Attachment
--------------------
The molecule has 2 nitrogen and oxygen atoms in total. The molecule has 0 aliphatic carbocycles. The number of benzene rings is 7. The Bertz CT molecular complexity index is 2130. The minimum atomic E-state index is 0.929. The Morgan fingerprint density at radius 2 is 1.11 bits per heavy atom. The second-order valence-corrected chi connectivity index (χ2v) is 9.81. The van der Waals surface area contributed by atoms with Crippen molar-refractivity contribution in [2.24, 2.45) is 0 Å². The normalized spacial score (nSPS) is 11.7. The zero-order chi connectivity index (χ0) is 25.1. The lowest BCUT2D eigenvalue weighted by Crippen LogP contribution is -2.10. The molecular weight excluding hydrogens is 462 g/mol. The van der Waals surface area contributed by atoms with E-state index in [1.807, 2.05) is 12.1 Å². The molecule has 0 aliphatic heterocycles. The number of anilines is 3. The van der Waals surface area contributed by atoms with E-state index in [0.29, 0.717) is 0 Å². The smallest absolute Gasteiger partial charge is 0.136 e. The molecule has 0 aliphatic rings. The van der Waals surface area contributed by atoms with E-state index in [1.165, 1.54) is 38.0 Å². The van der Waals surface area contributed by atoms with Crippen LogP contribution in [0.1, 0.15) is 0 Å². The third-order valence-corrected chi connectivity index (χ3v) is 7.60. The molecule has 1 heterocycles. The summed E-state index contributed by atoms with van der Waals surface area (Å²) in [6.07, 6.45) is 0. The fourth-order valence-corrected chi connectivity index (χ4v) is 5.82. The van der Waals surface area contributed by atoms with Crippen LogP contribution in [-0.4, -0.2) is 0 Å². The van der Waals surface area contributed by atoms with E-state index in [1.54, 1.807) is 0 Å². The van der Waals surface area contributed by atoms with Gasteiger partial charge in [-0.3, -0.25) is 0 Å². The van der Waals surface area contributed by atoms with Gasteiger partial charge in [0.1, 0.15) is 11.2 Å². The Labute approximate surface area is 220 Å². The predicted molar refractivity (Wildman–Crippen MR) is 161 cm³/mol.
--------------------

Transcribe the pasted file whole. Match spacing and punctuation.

The molecule has 2 nitrogen and oxygen atoms in total. The molecule has 0 aliphatic carbocycles. The number of benzene rings is 7. The Bertz CT molecular complexity index is 2130. The minimum atomic E-state index is 0.929. The Morgan fingerprint density at radius 2 is 1.11 bits per heavy atom. The second-order valence-corrected chi connectivity index (χ2v) is 9.81. The van der Waals surface area contributed by atoms with Crippen molar-refractivity contribution in [2.24, 2.45) is 0 Å². The normalized spacial score (nSPS) is 11.7. The zero-order chi connectivity index (χ0) is 25.1. The lowest BCUT2D eigenvalue weighted by Crippen LogP contribution is -2.10. The molecular weight excluding hydrogens is 462 g/mol. The van der Waals surface area contributed by atoms with E-state index in [1.807, 2.05) is 12.1 Å². The molecule has 0 aliphatic heterocycles. The number of anilines is 3. The van der Waals surface area contributed by atoms with E-state index in [0.29, 0.717) is 0 Å². The smallest absolute Gasteiger partial charge is 0.136 e. The molecule has 0 aliphatic rings. The van der Waals surface area contributed by atoms with E-state index in [1.165, 1.54) is 38.0 Å². The van der Waals surface area contributed by atoms with Crippen LogP contribution in [0.1, 0.15) is 0 Å². The third-order valence-corrected chi connectivity index (χ3v) is 7.60. The molecule has 1 heterocycles. The summed E-state index contributed by atoms with van der Waals surface area (Å²) in [6.07, 6.45) is 0. The fourth-order valence-corrected chi connectivity index (χ4v) is 5.82. The van der Waals surface area contributed by atoms with Crippen LogP contribution in [-0.4, -0.2) is 0 Å². The van der Waals surface area contributed by atoms with E-state index in [1.54, 1.807) is 0 Å². The van der Waals surface area contributed by atoms with Gasteiger partial charge in [-0.3, -0.25) is 0 Å². The van der Waals surface area contributed by atoms with Gasteiger partial charge in [0.1, 0.15) is 11.2 Å². The Labute approximate surface area is 220 Å². The predicted molar refractivity (Wildman–Crippen MR) is 161 cm³/mol.